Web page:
Anxiety over oil prices, as OPEC meets this week
ALL eyes are on the ministers of the Organisation of Petroleum Exporting Countries (OPEC), as they gather to determine the fate of member countries on Friday in the midst of crude price volatility.
The prevailing crude price situation has nearly cracked OPEC, as member-countries lobby to protect their various economies, which were apparently affected by the plunging oil prices.
Nigeria, Iran and Venezuela were among the OPEC-members that have been pushing for the cartel to output, but others such as Saudi Arabia and indeed the Arab bloc seems to be more comfortable with the recent prices.
However, there are indications that the cartel may not change its output quota at the June 5 Meeting, even as its substantive president, Mrs Diezani Alison Madueke may be deeply enmeshed in the intrigues of Nigeria’s political transition.
Some delegates had predicted that the cartel is likely to keep its output target unchanged because the global oil market appears to be in good shape and prices are expected to firm up from current levels.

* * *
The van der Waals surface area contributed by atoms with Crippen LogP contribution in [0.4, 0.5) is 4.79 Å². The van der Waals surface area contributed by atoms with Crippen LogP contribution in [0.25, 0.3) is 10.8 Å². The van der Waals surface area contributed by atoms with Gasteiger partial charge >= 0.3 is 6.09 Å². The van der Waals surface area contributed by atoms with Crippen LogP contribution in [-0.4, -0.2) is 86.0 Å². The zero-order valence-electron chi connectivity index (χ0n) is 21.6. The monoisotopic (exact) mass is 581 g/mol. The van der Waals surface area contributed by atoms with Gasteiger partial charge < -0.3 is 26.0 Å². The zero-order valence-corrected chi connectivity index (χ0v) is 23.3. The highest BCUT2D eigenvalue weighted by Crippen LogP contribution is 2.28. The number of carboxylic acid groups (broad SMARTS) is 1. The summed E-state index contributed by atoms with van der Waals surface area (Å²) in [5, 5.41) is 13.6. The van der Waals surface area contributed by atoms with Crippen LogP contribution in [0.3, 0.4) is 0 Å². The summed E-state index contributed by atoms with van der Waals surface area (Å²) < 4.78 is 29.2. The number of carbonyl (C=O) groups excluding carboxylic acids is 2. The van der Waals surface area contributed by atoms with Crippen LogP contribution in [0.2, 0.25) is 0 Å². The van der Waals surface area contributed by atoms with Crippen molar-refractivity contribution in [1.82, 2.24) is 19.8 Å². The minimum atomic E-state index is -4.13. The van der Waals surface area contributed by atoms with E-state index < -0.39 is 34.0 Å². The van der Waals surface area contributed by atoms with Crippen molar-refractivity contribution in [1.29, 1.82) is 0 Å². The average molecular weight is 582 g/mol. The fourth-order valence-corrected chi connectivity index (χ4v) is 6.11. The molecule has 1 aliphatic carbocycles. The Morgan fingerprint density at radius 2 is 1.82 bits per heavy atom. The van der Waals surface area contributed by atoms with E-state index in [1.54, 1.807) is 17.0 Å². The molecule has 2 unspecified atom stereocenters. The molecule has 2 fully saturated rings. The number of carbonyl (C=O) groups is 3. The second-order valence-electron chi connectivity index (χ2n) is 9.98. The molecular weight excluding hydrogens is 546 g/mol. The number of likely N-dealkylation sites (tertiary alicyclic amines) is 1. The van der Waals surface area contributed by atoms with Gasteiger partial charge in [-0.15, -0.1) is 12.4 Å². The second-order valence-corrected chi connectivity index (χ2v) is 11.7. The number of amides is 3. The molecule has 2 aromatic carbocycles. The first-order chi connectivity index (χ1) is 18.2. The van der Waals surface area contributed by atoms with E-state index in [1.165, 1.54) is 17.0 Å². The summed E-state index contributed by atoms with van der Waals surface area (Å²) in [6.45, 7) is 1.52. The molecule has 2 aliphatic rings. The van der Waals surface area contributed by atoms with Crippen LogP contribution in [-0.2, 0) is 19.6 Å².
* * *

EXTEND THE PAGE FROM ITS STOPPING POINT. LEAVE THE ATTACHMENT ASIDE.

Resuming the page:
Oil prices have rallied after falling to a near six-year low close to $45 a barrel in January due to a global glut. Brent crude settled at $65.56 on Friday, up $2.98, or 4.8 per cent.
Commenting on the all-important meeting, a Gulf delegate said: “It is unlikely that OPEC will make a decision regarding its production ceiling for two reasons: the first one that Russia and other non-OPEC producers have expressed their non-desire to cooperate in any idea of a production cut.
“And the second one is that the market is firming up. Prices are expected to continue at current levels and most likely will go higher. Demand is also strong and the inventories are balanced. The market seems to be in good shape,”
“Prices … are within $60-$65, at least they are improving from where they were at before,” another Gulf OPEC delegate said. “There is still an oversupply in the market, but the oversupply is less than what it was in November.”
OPEC refused to cut output to shore up prices at its last meeting in November despite the glut, seeking to defend market share against higher-cost producers such as the United States. It left its output target at 30 million barrels per day.
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